One of Us: History buff, auto-biographical and fiction novelist, roller coaster aficionado, and lover of all things Christmas, wrapped in a human Muppet with a incredible tolerance for pain.
Orifice Invasion: His 'Mandible Claw' move involves shoving as much of his hand as possible down his opponent's throat until they pass out.
Out-of-Character Alert: at the end of the infamous "I Quit" match with The Rock. Mankind realized afterward that not only was "I quit" something he would never say, but he was actually unconscious when he supposedly said it. He realized it was a recording of him saying it during a pre-match taunt.
Papa Wolf: He's very protective of his children - highlighted by his infamous "Cane Dewey" promo. note Dewey is his oldest son.
Precision F-Strike: Have A Nice Day opens with Foley screaming "I JUST LOST MY FUCKING EAR, BANG BANG!" after part of his ear came off while tied up in stiff ropes during a match. Foley knew that whatever just happened to his ear was serious because he rarely used the f-word.
Pressure Point: His finisher in the Mankind and Mick Foley personas, the Mandible Claw, is said to trigger a pressure point under the tongue, causing paralysis and intense pain.note It was legitimately invented by Dr. Sam Shepard, the same guy whose life was the inspiration for The Fugitive. After he went through all his legal difficulties, he couldn't practice medicine anymore, so he went down to Tennessee to wrestle, using his medical knowledge to invent the hold. The hold had fallen into such disuse and obscurity that, when Cactus, in his last ECW match, used it on Mikey Whipwreck, even Joey Styles didn't recognize it. The fact that he wraps his hand in a dirty sock before he does it is just the icing on the cake.
In one of his later books, Mick mentions being psyched at a chance to meet Tori Amos in real life... only to be horrified when he went through all of his older books and realized he mentioned listening to her music in conjunction with acts of ghoulish violence. Thankfully, her nephew was a wrestling fan and had read said books, so she knew what to expect from him when they met.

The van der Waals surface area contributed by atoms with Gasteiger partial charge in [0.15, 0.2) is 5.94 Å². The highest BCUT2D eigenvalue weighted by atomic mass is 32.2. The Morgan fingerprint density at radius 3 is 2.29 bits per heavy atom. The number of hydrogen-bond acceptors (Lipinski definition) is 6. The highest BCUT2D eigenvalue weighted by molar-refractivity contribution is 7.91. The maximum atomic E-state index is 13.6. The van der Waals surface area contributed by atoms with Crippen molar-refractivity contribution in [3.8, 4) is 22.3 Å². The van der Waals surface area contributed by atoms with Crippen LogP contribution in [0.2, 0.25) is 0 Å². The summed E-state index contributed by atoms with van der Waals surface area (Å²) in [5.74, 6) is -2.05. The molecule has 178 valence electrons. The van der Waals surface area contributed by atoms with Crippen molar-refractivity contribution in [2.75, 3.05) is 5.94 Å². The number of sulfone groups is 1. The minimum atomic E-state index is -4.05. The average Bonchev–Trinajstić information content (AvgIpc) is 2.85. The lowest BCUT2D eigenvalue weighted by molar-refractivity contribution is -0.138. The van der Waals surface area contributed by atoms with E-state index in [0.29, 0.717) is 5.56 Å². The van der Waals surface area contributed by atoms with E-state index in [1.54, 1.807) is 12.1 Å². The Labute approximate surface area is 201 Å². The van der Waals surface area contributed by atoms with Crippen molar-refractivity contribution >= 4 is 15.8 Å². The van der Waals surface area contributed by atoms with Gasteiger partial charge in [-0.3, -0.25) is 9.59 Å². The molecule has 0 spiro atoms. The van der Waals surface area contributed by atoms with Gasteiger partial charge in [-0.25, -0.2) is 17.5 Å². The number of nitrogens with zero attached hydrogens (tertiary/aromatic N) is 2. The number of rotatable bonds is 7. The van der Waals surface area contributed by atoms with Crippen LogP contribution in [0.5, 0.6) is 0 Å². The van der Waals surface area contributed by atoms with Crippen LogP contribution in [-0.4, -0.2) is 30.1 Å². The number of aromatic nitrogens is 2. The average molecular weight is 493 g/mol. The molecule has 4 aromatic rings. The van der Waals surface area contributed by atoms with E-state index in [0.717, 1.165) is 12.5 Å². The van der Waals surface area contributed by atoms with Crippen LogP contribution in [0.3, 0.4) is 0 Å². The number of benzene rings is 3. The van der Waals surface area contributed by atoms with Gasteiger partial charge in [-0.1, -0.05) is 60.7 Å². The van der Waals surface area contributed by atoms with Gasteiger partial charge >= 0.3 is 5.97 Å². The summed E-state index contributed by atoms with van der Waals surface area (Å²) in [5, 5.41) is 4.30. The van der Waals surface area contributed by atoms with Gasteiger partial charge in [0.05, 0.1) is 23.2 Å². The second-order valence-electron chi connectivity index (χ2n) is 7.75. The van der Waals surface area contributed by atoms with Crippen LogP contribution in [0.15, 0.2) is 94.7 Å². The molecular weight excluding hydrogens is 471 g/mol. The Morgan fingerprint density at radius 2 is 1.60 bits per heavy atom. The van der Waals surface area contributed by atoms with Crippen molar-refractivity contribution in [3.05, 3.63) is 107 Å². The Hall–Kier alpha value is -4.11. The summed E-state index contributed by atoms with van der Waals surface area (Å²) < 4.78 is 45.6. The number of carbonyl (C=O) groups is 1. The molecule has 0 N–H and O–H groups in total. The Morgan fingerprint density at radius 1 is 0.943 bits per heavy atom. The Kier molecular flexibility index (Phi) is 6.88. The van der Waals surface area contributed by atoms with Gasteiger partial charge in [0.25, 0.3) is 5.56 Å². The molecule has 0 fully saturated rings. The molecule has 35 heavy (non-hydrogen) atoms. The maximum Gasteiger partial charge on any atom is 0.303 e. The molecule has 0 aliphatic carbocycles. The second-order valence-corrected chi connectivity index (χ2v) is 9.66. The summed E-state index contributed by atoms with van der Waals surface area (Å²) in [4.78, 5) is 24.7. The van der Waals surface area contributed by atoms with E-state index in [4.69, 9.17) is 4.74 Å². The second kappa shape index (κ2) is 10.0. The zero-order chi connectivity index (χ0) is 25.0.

(in IWA Japan): Megadeth's "Symphony of Destruction"
Reality Is Unrealistic: During the infamously bad "Lost in Cleveland" skits, an actress was used to play Foley's wife because JerkassBad BossEric Bischoff felt people wouldn't buy Cactus Jack's wife being that hot. Colette(his actual wife) didn't think that was funny.
Shout-Out: From Cactus and Maxx Payne's post-match interview with "Mean" Gene Okerlund on the January 15, 1994 (taped December 13, 1993) WCW Saturday Night in re their match with the Nasty Boys at WCW Clash of the Champions XXVI.:
CACTUS: "I'd like to talk about something else first. The Flintstones, Gene. I love the Flintstones. But you answer me this: How many times does Fred have to buy the ribs before he realizes the car's gonna tip over?"
Solemn Ending Theme: When he first appeared as "Mankind" in the WWF, he had two themes, an entrance theme and a different, more solemn exit theme that played when he won a match (which he requested specifically for the Soundtrack Dissonance).
10-Minute Retirement: Played straight at WrestleMania 2000, when he returned to the ring just three weeks after retirement. After that, though, he really went into semi-retirement and returned to the ring only occasionally.
Theme Music Power-Up: Literally after his cage match with Hunter Hearst Helmsley at SummerSlam 1997. Mick had wrestled the match as Mankind. After the match, his Dude Love music started playing and Mick got up from the floor and performed what he would later refer to in his first autobiography Have A Nice Day as his "mangled, twisted strut."
One of the greatest moments of his career was when he did a TitanTron segment as both Mankind and Dude Love, while Triple H watched, confused, in the ring. When Foley announced that Cactus Jack was back, Triple H looked scared out of his mind.That's how you put someone over.